Agents of Mayhem gameplay is as sterile and uninspired as the in game city it took place in. You simply go from place to place, shoot wave after wave of enemies, pick up something sometimes, and run it to where the game says so. Sometimes you go underground and run around “different” areas that all look the same. The intro mission underground lair looks no different than the final mission’s lair 15-20 hours later. All of this while you ask the questions “Why doesn’t this have online multiplayer?” “Why don’t I have A.I partners to help me with this?” and “Has the game bugged out?” whenever you try to take over more than one Legion outpost without heading back to the hub world. It definitely feels like Volition had less resources to work with under publisher Deep Silver. Everyone feels and looks like a cheap stereo type, the music is the most generic sounding techno ever, and there’s no licensed music from the studio who I thought was doing it better than Rockstar’s Grand Theft Auto series.

Everything that made the Saint Rows series stand out, whether it was the humor, the tone, or the customization, are completely gone. Instead we get a game that looks like a Saints Row game, kinda feels like a Saints Row game, loves to reference the past Saints Row games, and tries to do parody on a trope like the Saints Row games. It not only fails on all those fronts but commits the video game sin of being “average,” not good enough to be recommend above other games (especially in 2017, let alone history) but not bad enough in weird, interesting ways to bring entertainment  like Ride To Hell: Retribution or Sonic ‘06 can. It is such a far fall from “retired porn star Sasha Gray and actor Burt Reynolds are my teammates and my character is literally a dildo bat wielding toilet” grace.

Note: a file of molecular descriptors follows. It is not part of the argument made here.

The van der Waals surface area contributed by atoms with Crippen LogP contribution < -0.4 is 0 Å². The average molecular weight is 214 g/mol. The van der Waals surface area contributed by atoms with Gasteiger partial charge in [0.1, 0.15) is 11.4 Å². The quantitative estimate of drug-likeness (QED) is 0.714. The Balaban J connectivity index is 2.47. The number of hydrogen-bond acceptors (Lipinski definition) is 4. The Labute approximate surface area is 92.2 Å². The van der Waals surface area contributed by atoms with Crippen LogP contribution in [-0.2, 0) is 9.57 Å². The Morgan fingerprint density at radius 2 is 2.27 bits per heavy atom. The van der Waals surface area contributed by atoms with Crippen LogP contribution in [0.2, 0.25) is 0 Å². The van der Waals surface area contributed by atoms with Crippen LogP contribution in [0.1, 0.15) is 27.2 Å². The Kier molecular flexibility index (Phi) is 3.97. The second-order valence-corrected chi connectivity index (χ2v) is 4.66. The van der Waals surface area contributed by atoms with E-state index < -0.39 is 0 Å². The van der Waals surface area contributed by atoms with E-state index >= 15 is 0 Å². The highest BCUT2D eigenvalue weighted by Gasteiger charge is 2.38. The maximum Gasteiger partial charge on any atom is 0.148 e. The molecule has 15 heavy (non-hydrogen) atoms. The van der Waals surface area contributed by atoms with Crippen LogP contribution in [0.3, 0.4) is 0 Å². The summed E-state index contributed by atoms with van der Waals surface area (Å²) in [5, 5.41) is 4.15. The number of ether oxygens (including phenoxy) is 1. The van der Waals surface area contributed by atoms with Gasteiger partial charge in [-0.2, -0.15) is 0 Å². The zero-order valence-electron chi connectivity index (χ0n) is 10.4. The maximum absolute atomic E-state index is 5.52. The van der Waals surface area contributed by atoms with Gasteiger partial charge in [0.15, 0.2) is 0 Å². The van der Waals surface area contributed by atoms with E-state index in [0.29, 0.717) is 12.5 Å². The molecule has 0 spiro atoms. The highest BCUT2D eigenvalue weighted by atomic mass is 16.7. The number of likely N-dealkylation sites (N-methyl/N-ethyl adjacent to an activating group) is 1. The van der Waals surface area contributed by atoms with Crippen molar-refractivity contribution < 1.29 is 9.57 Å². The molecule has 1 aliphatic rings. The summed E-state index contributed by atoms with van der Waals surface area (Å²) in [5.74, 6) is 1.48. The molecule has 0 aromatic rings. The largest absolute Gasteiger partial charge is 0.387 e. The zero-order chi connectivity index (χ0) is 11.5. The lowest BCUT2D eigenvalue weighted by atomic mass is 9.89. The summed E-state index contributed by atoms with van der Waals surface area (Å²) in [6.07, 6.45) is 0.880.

The consequences of these games were felt by the studios and their publishers. Volition had to lay off 25% of their staff a month after Agents of Mayhem release while publisher EA announced that the Mass Effect series would be on rest for the foreseeable future and reshuffled Bioware Montreal’s studio. Mass Effect: Andromeda would be mentioned a lot during Giant Bomb’s 2017 Game of the Year discussions and winning both “Most Disappointing Game of 2017” and “Worst Game (That We Played) of 2017” while EA would have both the winner and runner ups in “Most Disappointing” and “Hottest Mess” (ME:A was beaten out by Star Wars Battlefront II’s pay to win loot box debacle.)

These two games don’t take away what a great year 2017 was for gaming, but reminds us that being average or even above average as a big budget title is a death sentence for these publishers and studios. As developer and now self publisher Ninja Theory has shown us with their last game, Hellblade: Senua’s Sacrifice, you don’t need a triple A studio budget or price tag to achieve critical and commercial success. I can only hope Volition can find their way to this path (like iO Interactive started with the Hitman series) and find the success they deserves (crossing my fingers for Saints Row with the environmental destruction of Red Faction: Guerrilla I’ve been dreaming of.) As for Bioware, there is only one thing that happens to studios that sign on to EA and it’s gonna be a sad, sad day for gamers across the world when it happens. Keep a cool forty ready for the homies for when the time comes.